Jain Thanks FM for a Balanced GST

Jain Thanks FM for a Balanced GST

Managing director TT LTD., Sanjay K Jain has thanked finance minister Arun Jaitley and Textile minister Smriti Irani for keeping the cotton value chain and garments (<1000) under 5 per cent GST slab which will ensure that there is no inflation for the common man due to the proposed tax. Describing the GST as a very balanced one, Jain, who is also chairman of NITRA, said the new tax rate would benefit the industry in terms of lower logistic costs, low lead times, make pan India selling easier by removal of Forms needed, reduce administrative hassles by creating a single tax window, reduce costs by allowing taxes in all expenses to be adjusted etc.

However Jain, also vice president – FOHMA and WBHA said there are few oversights and anomalies which we hope will get corrected in due course.

  • A textile is a very fragmented and unorganized industry. Mostly manufacturers just do a single process and hence a lot of job working is involved. Pre GST it was recognized as a manufacturing activity and exempted from service tax. However such exemption is missing in the current GST exemptions for services. This means it would have a 18 per cent GST rate which would make the job work segments and their principals uncompetitive against large composite mills who will not have this impact due to in-house production. We are hopeful that this shall get suitably modified in the next GST Council meeting.
  •  Synthetic chain is impacted due to the inverse rate structure – fibre and yarn enjoy 18 per cent GST while fabric & garments have 5 per cent. This problem is further accentuated due to disallowance of refund of excess GST on input.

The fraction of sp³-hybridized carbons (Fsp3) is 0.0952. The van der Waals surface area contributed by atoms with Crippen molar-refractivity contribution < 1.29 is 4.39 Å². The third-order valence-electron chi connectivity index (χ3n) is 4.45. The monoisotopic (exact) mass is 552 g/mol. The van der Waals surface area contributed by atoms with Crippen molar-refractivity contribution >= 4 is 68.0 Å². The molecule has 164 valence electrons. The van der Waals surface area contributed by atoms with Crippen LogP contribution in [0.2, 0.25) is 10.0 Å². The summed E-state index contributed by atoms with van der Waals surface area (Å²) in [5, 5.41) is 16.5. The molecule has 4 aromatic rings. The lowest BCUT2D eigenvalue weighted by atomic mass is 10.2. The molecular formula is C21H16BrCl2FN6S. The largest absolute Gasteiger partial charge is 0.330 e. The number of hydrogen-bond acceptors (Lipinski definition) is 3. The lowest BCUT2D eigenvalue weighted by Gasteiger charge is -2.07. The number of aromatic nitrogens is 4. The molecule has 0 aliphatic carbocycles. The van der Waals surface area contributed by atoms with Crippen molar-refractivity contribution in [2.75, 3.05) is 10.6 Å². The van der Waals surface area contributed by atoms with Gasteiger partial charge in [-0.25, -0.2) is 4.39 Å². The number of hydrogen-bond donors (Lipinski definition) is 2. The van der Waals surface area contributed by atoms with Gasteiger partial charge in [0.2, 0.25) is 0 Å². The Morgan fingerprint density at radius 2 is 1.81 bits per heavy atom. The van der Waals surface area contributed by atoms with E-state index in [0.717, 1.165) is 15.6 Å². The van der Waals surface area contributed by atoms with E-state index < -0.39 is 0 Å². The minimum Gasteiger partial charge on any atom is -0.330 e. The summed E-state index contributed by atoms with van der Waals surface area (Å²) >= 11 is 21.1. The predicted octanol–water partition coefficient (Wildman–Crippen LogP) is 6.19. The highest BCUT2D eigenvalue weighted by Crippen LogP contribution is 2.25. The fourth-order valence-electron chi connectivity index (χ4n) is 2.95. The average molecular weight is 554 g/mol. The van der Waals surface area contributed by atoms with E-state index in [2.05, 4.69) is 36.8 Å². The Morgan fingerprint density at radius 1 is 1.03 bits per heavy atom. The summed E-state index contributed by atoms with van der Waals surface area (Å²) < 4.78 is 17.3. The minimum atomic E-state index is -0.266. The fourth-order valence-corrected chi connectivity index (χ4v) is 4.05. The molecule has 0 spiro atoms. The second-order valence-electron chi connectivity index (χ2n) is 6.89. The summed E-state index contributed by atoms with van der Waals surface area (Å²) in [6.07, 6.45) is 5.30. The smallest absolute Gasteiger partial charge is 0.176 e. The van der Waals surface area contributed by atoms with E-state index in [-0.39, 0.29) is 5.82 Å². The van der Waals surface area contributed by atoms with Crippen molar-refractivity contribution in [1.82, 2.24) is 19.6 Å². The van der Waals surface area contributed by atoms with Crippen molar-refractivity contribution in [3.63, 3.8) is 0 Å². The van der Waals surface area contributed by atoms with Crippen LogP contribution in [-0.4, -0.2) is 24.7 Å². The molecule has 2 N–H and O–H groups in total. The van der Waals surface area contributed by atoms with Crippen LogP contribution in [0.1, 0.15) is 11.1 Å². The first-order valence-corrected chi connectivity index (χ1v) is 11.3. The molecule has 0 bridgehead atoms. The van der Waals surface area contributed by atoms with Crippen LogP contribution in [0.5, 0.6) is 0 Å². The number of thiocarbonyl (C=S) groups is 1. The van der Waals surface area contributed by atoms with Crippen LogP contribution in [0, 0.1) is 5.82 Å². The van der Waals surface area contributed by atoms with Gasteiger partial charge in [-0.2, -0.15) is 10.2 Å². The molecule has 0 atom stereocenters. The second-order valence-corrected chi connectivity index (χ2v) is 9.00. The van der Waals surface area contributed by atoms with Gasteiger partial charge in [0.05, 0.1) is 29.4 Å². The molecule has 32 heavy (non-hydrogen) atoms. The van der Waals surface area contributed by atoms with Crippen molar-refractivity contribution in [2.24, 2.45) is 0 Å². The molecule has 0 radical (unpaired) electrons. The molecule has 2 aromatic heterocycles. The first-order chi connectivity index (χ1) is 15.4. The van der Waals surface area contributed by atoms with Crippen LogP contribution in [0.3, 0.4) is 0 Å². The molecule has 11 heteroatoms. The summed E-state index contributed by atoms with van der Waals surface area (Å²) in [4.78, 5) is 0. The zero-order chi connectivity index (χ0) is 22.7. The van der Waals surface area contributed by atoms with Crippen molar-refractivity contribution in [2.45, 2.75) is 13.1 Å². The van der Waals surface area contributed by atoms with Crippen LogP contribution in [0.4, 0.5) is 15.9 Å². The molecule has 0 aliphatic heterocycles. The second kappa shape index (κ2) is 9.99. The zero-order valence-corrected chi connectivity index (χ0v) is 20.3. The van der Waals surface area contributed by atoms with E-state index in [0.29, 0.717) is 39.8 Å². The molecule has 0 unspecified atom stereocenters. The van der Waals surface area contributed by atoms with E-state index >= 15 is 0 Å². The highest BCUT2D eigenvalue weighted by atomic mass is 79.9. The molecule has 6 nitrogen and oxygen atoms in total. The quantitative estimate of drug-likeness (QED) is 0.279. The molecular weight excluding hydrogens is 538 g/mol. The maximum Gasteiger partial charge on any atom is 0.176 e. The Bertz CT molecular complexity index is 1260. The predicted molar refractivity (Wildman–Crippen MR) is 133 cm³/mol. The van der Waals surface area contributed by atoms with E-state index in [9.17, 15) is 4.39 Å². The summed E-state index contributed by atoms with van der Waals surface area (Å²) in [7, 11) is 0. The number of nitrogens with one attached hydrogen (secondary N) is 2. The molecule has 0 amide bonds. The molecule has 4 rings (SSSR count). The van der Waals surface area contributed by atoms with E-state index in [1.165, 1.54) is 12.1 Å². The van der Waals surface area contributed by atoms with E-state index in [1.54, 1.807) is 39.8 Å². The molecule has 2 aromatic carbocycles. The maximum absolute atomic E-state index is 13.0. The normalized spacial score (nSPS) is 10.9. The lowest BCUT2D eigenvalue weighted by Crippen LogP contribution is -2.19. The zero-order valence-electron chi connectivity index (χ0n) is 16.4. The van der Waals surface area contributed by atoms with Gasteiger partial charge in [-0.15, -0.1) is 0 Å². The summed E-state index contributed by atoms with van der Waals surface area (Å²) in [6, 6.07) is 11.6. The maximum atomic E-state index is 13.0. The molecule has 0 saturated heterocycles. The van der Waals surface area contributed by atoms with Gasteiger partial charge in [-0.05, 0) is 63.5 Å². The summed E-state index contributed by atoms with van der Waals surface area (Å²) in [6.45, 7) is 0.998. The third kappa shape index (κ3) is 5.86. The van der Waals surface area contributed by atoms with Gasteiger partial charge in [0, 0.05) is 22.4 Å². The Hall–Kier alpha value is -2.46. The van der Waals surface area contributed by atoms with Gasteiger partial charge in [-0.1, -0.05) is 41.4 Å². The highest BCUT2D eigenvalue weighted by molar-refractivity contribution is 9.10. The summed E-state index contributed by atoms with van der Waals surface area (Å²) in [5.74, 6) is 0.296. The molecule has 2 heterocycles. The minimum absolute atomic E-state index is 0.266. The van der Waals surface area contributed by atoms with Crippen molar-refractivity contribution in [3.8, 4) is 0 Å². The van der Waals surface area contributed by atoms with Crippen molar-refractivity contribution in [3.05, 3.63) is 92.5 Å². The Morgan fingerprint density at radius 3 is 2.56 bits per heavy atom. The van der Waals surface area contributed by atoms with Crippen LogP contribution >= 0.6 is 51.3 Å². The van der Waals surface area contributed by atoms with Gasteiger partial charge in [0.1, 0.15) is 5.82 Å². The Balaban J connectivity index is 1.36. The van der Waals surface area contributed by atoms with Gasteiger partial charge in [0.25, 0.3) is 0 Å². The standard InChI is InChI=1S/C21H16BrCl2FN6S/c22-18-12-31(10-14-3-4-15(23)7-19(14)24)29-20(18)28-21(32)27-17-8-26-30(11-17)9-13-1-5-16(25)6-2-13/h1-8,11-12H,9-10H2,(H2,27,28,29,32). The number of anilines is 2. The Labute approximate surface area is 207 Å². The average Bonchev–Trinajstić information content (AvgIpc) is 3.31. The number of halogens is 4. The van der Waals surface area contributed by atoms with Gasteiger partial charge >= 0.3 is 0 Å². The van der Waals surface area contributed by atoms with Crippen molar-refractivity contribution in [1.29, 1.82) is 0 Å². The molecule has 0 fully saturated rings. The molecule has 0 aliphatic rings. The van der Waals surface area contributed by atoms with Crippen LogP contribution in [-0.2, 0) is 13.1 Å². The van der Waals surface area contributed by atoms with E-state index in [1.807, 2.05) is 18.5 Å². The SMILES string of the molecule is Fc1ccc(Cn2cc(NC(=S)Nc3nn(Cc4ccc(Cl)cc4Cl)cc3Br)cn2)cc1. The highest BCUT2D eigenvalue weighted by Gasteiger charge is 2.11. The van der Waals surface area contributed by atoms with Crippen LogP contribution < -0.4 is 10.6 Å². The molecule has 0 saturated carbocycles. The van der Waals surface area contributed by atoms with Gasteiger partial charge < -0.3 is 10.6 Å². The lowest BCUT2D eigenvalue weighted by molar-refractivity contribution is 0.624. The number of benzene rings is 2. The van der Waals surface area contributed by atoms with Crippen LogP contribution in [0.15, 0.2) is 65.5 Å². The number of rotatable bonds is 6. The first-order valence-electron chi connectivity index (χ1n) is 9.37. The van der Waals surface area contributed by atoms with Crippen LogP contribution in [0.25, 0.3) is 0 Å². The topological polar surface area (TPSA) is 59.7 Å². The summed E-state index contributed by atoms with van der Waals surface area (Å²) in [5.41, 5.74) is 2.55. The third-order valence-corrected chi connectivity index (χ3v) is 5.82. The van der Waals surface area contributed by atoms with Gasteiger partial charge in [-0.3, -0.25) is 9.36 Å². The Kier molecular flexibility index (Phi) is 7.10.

• This GST structure will lead to more cotton consumption, due to duty variance of 13 per cent. We have requested to reconsider and reduce synthetic yarn duty to 12 per cent to make it more equitable or at least allow refund of excess credit if any.
  • Another indirect fall out from GST, is the big threat of imports of fabric and garments from China, Bangladesh and Sri Lanka. Earlier imports had a 12.5 per cent CVD which wasn’t adjustable. Now they would attract 5 per cent GST which is adjustable against subsequent sales. Hence post GST the industry will be relatively disadvantaged by 12.5 per cent vis a vis its peers abroad. This could create a very big issue as 12.5 per cent in textiles is more than the net profit of most manufacturers. We shall need to approach the commerce and textile ministry to work out some solution to save the industry from this impending avalanche by increasing import customs duty on textile products, Jain said.

“We hope the above anomalies are corrected soon, so that our Industry can focus on accelerated growth” Jain former president, NITMA added.

– Apparel and Textile News, Apparel Talk, Indian Apparel